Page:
If the magnetisation current, i is increased in a positive direction to some value the magnetic field strength H increases linearly with i and the flux density B will also increase as shown by the curve from point 0 to point a as it heads towards saturation.

Now if the magnetising current in the coil is reduced to zero the magnetic field around the core reduces to zero but the magnetic flux does not reach zero due to the residual magnetism present within the core and this is shown on the curve from point a to point b.

To reduce the flux density at point b to zero we need to reverse the current flowing through the coil. The magnetising force which must be applied to null the residual flux density is called a “Coercive Force”.

This coercive force reverses the magnetic field re-arranging the molecular magnets until the core becomes unmagnetised at point c. An increase in the reverse current causes the core to be magnetised in the opposite direction and increasing this magnetisation current will cause the core to reach saturation but in the opposite direction, point d on the cure which is symmetrical to point b.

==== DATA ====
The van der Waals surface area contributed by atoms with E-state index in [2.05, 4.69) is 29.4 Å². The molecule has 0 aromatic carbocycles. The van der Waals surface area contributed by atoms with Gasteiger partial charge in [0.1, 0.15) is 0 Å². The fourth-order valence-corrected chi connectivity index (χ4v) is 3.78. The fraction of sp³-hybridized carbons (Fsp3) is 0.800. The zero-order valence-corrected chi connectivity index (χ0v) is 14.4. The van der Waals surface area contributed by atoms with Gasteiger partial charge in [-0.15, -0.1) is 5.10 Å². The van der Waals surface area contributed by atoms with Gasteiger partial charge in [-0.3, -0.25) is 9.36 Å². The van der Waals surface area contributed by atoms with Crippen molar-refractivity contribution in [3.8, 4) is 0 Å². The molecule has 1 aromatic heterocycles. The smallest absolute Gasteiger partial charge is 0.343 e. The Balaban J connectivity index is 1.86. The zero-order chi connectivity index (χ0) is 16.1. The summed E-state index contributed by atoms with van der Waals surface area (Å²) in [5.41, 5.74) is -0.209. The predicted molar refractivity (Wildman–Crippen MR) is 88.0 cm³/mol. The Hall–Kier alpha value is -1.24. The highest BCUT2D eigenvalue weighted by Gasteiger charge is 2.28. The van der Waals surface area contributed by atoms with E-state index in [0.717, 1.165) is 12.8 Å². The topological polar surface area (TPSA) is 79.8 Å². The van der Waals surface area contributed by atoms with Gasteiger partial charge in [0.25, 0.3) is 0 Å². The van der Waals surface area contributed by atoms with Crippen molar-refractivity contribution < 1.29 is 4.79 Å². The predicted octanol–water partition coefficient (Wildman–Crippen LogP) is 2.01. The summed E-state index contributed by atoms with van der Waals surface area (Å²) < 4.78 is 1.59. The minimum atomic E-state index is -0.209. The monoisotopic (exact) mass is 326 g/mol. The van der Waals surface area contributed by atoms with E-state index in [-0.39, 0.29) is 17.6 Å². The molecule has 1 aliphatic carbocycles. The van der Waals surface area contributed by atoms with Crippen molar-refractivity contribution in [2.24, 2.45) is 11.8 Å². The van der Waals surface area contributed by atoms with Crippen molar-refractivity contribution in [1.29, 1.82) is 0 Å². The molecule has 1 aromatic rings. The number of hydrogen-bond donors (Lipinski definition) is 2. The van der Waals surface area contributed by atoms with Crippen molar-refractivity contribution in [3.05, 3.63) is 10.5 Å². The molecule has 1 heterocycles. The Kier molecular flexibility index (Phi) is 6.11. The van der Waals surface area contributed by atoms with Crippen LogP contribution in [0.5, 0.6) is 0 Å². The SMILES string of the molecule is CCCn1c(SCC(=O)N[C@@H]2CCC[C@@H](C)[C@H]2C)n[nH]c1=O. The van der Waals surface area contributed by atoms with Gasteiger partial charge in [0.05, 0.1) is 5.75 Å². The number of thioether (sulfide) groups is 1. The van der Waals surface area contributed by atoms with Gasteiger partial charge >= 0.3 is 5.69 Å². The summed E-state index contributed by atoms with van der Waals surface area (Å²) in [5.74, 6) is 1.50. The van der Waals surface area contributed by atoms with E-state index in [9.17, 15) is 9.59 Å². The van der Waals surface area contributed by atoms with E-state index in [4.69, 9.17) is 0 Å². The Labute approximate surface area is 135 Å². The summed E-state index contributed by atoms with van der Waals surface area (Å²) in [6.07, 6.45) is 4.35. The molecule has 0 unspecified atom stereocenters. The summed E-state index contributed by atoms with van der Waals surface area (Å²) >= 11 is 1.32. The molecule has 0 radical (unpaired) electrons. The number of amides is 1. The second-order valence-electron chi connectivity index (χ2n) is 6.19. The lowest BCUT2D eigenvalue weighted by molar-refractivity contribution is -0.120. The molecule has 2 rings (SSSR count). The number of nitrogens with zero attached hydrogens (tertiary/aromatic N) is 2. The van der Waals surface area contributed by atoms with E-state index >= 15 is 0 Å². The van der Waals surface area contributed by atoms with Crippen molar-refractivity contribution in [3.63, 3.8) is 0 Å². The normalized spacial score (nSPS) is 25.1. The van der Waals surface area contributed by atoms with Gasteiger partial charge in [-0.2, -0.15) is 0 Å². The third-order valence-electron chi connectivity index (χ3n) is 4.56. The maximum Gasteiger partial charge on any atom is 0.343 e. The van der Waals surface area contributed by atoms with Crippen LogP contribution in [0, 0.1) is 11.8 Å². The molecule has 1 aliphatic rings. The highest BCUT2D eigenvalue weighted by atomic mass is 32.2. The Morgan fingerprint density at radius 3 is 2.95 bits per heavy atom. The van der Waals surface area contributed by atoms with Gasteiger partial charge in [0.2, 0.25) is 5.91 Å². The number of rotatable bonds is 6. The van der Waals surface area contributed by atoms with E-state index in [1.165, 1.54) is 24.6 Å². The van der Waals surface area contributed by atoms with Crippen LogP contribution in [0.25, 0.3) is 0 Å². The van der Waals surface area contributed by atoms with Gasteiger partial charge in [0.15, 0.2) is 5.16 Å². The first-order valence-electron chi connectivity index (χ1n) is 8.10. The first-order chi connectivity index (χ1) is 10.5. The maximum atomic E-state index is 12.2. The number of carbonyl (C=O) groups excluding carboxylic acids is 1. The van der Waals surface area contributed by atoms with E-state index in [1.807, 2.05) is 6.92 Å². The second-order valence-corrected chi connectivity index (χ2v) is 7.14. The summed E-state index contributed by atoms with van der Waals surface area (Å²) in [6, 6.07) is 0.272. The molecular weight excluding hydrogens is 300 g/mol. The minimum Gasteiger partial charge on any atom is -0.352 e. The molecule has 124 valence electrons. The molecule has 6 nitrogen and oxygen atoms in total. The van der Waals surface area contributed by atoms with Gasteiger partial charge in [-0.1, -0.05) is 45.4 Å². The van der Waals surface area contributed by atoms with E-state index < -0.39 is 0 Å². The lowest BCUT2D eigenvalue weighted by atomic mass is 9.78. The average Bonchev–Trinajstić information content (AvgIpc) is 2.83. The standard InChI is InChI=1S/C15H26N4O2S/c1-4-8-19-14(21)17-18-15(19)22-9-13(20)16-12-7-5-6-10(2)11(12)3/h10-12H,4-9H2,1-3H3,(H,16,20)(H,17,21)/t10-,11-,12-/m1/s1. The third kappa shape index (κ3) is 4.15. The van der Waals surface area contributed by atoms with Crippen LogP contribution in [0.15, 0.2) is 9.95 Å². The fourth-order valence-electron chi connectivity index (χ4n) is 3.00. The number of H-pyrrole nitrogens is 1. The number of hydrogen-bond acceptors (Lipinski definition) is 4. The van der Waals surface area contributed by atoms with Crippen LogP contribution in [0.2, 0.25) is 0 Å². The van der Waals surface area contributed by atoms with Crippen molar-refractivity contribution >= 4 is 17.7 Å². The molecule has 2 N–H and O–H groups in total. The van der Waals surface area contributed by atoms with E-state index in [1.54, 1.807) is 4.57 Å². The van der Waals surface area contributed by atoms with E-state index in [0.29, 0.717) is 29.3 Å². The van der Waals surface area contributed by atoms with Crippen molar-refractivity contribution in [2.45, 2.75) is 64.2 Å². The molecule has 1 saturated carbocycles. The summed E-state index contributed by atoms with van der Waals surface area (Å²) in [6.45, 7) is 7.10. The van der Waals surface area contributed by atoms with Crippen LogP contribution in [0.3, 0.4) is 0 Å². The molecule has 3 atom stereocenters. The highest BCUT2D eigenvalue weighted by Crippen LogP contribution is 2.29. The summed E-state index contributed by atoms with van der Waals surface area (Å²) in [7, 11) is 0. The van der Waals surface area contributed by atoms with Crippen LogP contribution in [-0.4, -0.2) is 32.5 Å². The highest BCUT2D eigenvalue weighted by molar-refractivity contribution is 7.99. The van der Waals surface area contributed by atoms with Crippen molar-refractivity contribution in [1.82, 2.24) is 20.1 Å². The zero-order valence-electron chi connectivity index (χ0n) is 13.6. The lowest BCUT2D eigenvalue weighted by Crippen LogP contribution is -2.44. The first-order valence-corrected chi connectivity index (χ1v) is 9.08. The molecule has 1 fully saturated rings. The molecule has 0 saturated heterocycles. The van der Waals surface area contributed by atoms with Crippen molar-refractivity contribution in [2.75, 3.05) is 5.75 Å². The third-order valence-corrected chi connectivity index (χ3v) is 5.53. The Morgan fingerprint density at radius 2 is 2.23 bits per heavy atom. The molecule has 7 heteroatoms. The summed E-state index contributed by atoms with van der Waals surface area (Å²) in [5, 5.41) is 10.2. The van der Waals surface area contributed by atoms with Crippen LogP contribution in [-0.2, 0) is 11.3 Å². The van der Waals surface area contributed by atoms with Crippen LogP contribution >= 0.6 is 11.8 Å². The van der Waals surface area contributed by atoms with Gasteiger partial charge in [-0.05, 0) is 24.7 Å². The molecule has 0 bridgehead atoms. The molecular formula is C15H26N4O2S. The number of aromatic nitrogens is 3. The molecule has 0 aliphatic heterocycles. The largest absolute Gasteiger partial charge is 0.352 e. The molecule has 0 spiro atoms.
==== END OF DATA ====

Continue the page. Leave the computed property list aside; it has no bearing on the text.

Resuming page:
If the magnetising current is reduced again to zero the residual magnetism present in the core will be equal to the previous value but in reverse at point e.

Again, reversing the magnetising current flowing through the coil this time into a positive direction will cause the magnetic flux to reach zero, point f on the curve and as before increasing the magnetisation current further in a positive direction will cause the core to reach saturation at point a.

Then the B-H curve follows the path of a-b-c-d-e-f-a as the magnetising current flowing through the coil alternates between a positive and negative value such as the cycle of an AC voltage. This path is called a Magnetic Hysteresis Loop.

Hard & Soft Magnetic Material

  • Soft materials exhibit high permeability. They cannot store large amount of magnetic energy. They have negligible coercive force. They have low hysteresis loss and low electrical resistivity.